While environmental policies needn’t be exclusive to the left (and they aren’t) both the Greens and IP are regarded as left wing parties, so it aligns Generation Zero fairly clearly with the left of New Zealand politics.

Generation Zero publicly indicated support for aspects of the Labour and Greens’ policies, including the focus on renewable energy and energy efficiency.

http://www.scoop.co.nz/stories/PO1304/S00295/generation-zero-welcomes-focus-on-electricity-industry.htm

Generation Zero Tells the Naked Truth About Our Transport Future:

Generation Zero’s has launched its 50/50 campaign, which is calling for the Government to allocate a greater share of its transport spending to “smart transport” options such as public transport and cycleways.

And…

Generation Zero lays down election challenge in new report

Youth organisation Generation Zero has released a report today calling for political parties to show leadership on climate change by committing to develop and implement a plan that will see New Zealand phase out fossil fuels for all energy and transport needs by 2050.

http://www.scoop.co.nz/stories/PO1405/S00034/generation-zero-lays-down-election-challenge-in-new-report.htm

That’s far removed from Act or National policies.

While their policies could in part at least be supported by any party Generation Zero focus is clearly far more closely aligned with the left than the right.

While Generation Zero is a non-partisan party in principal in practice it works alongside the left in New Zealand.

I applaud their aims, but I question the financial and social costs of fully implementing their ideals. It’s good to have a strong young person environmental lobby, but they are yet to learn the realities of the potential impact of making such major changes so quickly.

How right wing am I?

It has been implied that I’m a right wing blogger going by this The Daily Blog headline:

Pete George – an example of right wing blogging falsehoods

That’s a post by Lynn Prentice but he may not have written the headline, as he reveals in a comment at Public Address:

The Daily Blog? So I sent it to them since they were starting the next day.  Looks like they toned down my title, corrected some grammar and typos and put it up.

It would be interesting to see what his choice of title was.

I have often been called right wing  – on left wing blogs.

And I have been called left wing on right wing blogs.

Accusing someone of being of the other wing is a common attempt at abuse, but can also just be through ignorance, as I suspect could be the case here.

It’s common to see people at leftie blogs like The Standard labeling everything they don’t agree with as right wing. David Shearer is accused of being right wing, as is the Labour caucus.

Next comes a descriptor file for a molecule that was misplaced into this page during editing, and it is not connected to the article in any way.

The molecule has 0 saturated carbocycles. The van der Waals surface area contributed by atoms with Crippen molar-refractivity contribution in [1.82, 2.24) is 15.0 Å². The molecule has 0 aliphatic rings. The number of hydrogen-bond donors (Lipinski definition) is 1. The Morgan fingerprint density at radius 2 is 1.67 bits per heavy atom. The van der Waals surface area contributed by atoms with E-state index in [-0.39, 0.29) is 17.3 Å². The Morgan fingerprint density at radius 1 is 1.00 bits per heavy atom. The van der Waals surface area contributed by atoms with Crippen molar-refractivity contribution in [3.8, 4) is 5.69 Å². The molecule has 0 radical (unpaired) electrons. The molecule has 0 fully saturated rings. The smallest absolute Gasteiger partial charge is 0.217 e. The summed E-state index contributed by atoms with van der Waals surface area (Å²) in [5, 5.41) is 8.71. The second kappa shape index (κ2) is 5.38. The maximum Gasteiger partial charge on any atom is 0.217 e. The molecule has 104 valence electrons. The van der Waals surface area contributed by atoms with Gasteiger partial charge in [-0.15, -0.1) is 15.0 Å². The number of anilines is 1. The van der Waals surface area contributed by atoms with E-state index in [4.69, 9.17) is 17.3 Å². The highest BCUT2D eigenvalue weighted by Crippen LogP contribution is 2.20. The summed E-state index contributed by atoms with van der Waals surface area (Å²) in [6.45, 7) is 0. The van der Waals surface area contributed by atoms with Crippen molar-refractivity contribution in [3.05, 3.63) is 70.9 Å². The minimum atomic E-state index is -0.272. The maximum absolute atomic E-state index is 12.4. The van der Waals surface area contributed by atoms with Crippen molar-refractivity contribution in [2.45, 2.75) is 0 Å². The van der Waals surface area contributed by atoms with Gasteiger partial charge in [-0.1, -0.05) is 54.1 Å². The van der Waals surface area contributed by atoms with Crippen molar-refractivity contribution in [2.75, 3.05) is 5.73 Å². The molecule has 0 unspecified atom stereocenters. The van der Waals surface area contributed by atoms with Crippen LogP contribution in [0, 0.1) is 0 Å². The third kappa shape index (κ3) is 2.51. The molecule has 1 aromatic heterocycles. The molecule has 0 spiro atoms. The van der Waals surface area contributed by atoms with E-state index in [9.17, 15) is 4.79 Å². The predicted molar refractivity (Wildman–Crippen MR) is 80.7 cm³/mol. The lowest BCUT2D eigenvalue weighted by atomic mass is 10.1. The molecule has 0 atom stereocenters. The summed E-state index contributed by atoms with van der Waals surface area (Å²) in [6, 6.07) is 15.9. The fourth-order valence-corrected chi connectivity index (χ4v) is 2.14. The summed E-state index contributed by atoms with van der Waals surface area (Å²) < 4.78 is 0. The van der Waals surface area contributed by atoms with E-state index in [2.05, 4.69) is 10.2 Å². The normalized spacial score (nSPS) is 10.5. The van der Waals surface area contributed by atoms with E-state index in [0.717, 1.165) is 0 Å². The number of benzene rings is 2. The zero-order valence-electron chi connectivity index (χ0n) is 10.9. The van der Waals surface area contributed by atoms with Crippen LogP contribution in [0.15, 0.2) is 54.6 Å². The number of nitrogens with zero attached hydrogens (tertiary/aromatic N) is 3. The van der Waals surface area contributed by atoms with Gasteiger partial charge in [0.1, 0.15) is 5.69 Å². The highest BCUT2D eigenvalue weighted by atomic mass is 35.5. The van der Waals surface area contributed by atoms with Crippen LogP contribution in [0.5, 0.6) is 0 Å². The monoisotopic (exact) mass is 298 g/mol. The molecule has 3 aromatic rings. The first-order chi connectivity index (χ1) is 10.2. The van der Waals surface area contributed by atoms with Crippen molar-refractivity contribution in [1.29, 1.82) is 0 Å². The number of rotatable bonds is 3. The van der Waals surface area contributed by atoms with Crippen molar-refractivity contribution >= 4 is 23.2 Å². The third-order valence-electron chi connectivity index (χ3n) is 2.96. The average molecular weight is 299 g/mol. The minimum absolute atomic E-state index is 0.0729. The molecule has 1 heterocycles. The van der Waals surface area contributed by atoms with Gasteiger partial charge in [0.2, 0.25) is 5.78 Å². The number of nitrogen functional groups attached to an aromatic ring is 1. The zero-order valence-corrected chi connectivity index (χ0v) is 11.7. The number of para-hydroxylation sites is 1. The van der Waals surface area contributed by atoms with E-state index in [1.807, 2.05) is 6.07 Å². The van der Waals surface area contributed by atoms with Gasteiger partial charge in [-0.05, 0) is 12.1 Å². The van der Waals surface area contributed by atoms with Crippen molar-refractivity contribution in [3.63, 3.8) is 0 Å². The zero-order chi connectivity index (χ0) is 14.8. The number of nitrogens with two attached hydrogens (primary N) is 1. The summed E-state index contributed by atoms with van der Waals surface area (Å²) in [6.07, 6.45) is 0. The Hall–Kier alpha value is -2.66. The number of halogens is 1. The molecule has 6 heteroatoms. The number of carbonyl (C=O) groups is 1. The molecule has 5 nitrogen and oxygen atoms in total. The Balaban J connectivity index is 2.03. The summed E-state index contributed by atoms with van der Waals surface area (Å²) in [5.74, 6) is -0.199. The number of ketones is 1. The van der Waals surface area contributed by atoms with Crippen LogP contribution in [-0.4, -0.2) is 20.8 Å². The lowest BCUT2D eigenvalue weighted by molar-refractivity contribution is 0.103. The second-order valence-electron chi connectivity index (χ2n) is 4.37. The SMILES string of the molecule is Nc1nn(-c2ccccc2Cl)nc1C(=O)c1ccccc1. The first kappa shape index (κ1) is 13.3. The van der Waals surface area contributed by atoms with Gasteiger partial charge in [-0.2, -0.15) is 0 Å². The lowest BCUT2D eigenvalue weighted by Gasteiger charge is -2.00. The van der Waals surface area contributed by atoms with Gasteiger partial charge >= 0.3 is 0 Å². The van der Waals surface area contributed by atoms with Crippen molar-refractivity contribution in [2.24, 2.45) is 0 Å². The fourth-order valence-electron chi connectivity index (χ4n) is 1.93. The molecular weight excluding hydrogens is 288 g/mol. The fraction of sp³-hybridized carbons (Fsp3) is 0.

It’s also common to see people at rightie blogs like Kiwiblog labeling everything they don’t agree with as left wing. John Key and National are sometimes described as left wing. Some extreme commenters accuse everyone else at Kiwiblog of being socialists.

How right wing am I?

I don’t do wings.

I have a left arm and a right arm, a left leg and a right leg, a left eye and a right eye, a left hemisphere and a right hemisphere.

I speak from the centre. My heart is slightly to the left.

More seriously, I don’t buy into this political polarity painting, I don’t see things as a left/right divide. Most things are degrees in between.

I look at each issue and judge it on it’s merits. Like most people I see a need for some state assistance and regulation, but see the benefits in private enterprise.

I see the need for both personal responsibility and community responsibilities.

A right wing blogger?

Many participants in the blogosphere find a left orientated or right orientated favourite place. The seem to view other blog places as enemy territory.

But I’ve been a cross-blogger, participating in a wide variety of online forums. The reason why I am more active on right wing blogs is because I’ve been banned or blocked from some of the most prominent left wing blogs – they seem to have less tolerance for alternative views and approaches to blogging.

Here I look to sources from both the left and the right, attempting to get a variety and balance of views.

If I appear to be harder on Labour that’s because I think they deserve it, I have serious concerns about the lack of quality in alternatives to National.

If I appear to be harder on The Standard that’s becasue I think they deserve it – and also because I can challenge people at Kiwiblog and Whale Oil directly and on an even playing field, including Cam and DPF, but I’m banned from The Standard so can’t address general issues and personal attacks there.

I seek and publish views from MPs from across the spectrum.

I’m not left or right, I have cross-party interests.

I’m not a right wing blogger, or a left wing blogger. My niche is as a cross-blogger  – but I don’t very often get cross!